Rio: Telcos profited on SMS but failed to ramp up cell sites

Department of Information and Communications Technology (DICT) undersecretary and officer-in-charge Eliseo M. Rio Jr. has stated that the telco giants have only themselves to blame for the slow speed of Internet in the country.

DICT officer-in-charge and undersecretary Eliseo M. Rio Jr.

DICT officer-in-charge and undersecretary Eliseo M. Rio Jr.

In a Facebook post, Rio said Globe Telecom and Smart Communications reaped a cash windfall with SMS or text messaging a number of years back but did not invest in building cell towers despite the anticipated massive demand for mobile data.

“The two telcos have been raking their huge revenues with just 20,000 towers, because this number is more than enough to handle the traffic of the killer application for more than a decade which is SMS,” said Rio, a former chair of the National Telecommunications Commission.

“There was no real incentive to build more towers, until now when Internet content is king. That’s why they have now a lot of catching up to do, and are blaming red tape for slowing them down.The fact remains that they have only 20,000 towers right now because of SMS,” he stressed.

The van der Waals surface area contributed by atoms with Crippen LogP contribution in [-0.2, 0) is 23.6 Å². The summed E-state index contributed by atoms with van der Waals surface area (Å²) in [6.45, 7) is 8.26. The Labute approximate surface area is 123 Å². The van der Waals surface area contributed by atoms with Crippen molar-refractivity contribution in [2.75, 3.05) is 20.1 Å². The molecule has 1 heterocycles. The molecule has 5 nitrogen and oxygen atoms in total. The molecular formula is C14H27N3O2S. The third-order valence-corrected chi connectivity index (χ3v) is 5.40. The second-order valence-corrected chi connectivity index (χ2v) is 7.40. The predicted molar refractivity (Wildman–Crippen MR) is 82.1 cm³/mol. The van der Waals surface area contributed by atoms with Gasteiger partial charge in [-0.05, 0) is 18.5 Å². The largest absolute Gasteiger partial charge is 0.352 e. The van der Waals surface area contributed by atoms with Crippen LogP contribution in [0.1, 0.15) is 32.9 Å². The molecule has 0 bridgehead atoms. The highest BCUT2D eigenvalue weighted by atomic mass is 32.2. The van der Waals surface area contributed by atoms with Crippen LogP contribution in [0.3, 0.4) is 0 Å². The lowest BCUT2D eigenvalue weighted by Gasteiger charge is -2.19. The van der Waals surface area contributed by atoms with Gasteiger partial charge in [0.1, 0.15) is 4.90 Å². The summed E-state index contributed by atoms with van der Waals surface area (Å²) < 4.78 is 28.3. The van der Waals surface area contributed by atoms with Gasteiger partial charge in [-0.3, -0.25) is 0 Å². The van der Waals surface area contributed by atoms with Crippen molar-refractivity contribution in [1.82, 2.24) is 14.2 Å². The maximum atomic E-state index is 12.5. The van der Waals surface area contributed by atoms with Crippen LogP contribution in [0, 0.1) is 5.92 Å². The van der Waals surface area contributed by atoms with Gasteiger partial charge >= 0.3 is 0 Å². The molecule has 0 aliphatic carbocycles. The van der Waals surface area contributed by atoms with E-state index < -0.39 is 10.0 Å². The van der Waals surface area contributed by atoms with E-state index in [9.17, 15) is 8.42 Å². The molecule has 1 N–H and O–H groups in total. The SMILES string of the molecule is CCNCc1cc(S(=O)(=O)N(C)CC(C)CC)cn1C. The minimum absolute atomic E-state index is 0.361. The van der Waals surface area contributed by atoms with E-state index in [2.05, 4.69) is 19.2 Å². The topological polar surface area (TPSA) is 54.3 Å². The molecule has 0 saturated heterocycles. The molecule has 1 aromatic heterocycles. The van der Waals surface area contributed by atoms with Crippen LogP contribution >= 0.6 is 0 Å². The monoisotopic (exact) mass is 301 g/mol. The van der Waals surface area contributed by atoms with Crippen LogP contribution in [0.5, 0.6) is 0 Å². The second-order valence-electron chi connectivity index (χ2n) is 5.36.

Rio, an engineer and former general at the Armed Forces of the Philippines, made the statement as a reaction to the press announcement of Globe Telecom that it has 16 Tbps in international broadband capacity, contrary to the DICT’s earlier assertion that the combined backhaul capacity of the two telcos is only 2 Tbps.

“Please remember that the ‘last mile issues’ of Globe (and Smart for that matter) is only up to their cell sites. Because they have difficulty in building more cell sites due to red tape, they can’t maximize the use of their 16 Tbps capacity,” he said.

“Both telcos have no major plans in bringing the last mile to homes or establishments, only up to their cell sites, which they need 67,000 towers from their present 20,000. The third player will be the one to provide fixed line access to fast and inexpensive Internet, in partnership with the power sector, riding on their ‘last mile’ facilities to more than 90% of homes and establishments in the country,” Rio said.

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